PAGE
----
Legends Behind the Stones 1


I think, on the most basic level, we are attracted to gems and crystals because of the primal, childlike fascination with what glitters, shines and is colourful. I think most of us had a rock collection as a child, and for some of us, including me, this carried on into adulthood. The Legend Behind the Stone: Labradorite, was my first post on the folklore behind gems, due to the interest I thought I would do another post with multiple stones included.

The stones we think of as gems have been part of the Earth for a very long time, and humans have been using them since our earliest days. Let's start with Rome.

A Roman myth tells the story of how Bacchus, god of wine, ecstasy, and madness, became infuriated by an insult from a human. He swore to avenge himself on the next human who crossed his path, summoning tigers to work his will. The unlucky human turned out to be the maiden Amethyst who was on her way to worship at Diana's shrine. The goddess took what only the gods might consider pity on the innocent girl, turning her into pure rock crystal, so that she would be forever safe from the tigers' claws. Bacchus wept tears of remorse when he saw the lovely statue, and his tears stained the quartz purple, creating amethyst. This story is the same in Greek mythology, just with Greek names.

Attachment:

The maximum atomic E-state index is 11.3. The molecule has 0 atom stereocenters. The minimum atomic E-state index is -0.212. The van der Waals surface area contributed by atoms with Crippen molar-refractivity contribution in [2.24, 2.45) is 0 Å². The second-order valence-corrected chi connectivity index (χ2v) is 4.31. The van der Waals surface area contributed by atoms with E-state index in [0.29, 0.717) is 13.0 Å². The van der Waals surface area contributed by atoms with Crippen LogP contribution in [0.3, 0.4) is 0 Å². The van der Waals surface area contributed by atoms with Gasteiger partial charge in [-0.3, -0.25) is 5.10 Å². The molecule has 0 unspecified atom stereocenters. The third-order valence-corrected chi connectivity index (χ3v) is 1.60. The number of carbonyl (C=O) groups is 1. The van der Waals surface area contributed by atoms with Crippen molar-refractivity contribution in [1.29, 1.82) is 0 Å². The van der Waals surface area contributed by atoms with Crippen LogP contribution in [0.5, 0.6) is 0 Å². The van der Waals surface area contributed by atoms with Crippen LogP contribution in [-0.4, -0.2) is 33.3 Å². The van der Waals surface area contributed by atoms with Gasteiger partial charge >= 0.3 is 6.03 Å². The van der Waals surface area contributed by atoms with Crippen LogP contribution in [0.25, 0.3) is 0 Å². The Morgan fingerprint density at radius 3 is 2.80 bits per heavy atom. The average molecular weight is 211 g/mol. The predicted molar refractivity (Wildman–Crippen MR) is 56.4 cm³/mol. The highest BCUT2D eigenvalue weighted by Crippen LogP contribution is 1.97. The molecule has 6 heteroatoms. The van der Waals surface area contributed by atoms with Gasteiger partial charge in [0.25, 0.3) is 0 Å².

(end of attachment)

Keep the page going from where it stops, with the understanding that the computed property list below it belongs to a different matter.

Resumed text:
Malachite was referred to as the Peacock stone, sacred to the Roman Goddess Juno, whose sacred bird was the peacock. Juno was enchanted by the eye-like patterns in Malachite that resembled the pattern in her sacred peacocks feathers. Malachite was also ground up and used as eye shadow. We now know that is not a good idea.

Malachite

The ancient Greeks and Romans believed Diamonds were tears of the Gods and splinters from falling stars. Cupids arrows were supposed to be tipped with diamonds, having thus a magic that nothing else can equal. Plato wrote about diamonds as living beings, embodying celestial spirits. The Romans also wore diamonds because they were thought to possess broad magical powers over life’s troubles, being able, in particular, to give to the wearer strength, invincibility, bravery, and courage during battle.

 


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